Or Director of Step Forward David Pinson in Cincinnati, Ohio, who offers Bombas donations to those trying to recover from addiction. Launched in 2009, the Step Forward program encourages participation in community walking/running events in order to build confidence and discipline—two major keys to successful rehabilitation. For each marathon, runners are outfitted with special shirts, shoes—and yes, socks—to help make their goals more achievable.

step forward, helping homelessness, homeless non profitsRunning helps instill a sense of confidence and discipline—two key components of successful recovery

Help even reaches the Front Street Clinic of Juneau, Alaska, where Casey Ploof, APRN, and David Norris, RN give out free healthcare to those experiencing homelessness. Because it rains nearly 200 days a year there, it can be very common for people to get trench foot—a very serious condition that, when left untreated, can require amputation. Casey and Dave can help treat trench foot, but without fresh, clean socks, the condition returns. Luckily, their supply is abundant thanks to Bombas. As Casey shared, “people will walk across town and then walk from the valley just to come here to get more socks.”

step forward clinic, step forward alaska, homelessness alaskaWelcome to wild, beautiful and wet Alaska!

The Bombas Impact Report provides details on Bombas’s mission and is full of similar inspiring stories that show how the biggest acts of kindness can come from even the smallest packages. Since its inception in 2013, the company has built a network of over 3,500 Giving Partners in all 50 states, including shelters, nonprofits and community organizations dedicated to supporting our neighbors who are experiencing- or at risk- of homelessness.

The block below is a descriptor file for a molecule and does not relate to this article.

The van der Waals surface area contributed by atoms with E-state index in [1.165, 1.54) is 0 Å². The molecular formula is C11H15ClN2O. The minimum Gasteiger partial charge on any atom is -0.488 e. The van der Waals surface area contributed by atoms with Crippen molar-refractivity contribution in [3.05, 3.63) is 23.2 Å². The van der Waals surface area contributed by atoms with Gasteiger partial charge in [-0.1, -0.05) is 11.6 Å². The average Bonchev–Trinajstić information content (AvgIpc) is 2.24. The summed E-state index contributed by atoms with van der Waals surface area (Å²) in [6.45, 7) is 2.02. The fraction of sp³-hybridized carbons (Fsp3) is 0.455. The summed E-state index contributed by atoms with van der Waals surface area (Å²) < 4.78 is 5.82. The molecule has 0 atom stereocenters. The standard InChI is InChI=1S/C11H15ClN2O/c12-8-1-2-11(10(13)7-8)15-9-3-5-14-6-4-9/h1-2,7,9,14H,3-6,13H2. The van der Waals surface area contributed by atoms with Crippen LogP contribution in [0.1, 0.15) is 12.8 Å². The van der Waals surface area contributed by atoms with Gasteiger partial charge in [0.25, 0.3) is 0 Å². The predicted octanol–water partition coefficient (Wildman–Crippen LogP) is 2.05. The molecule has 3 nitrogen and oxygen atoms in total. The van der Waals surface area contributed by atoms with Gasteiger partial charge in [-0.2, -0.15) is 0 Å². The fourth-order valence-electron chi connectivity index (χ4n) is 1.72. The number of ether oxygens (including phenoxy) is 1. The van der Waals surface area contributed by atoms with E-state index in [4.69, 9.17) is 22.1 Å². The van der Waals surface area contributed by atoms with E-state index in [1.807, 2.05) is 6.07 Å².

Their success has proven that, yes, a simple pair of socks can be a helping hand, an important conversation starter and a link to humanity.

You can also be a part of the solution. Learn more and find the complete Bombas Impact Report by clicking here.

via UNSW

This article originally appeared on 07.10.21


Dr. Daniel Mansfield and his team at the University of New South Wales in Australia have just made an incredible discovery. While studying a 3,700-year-old tablet from the ancient civilization of Babylon, they found evidence that the Babylonians were doing something astounding: trigonometry!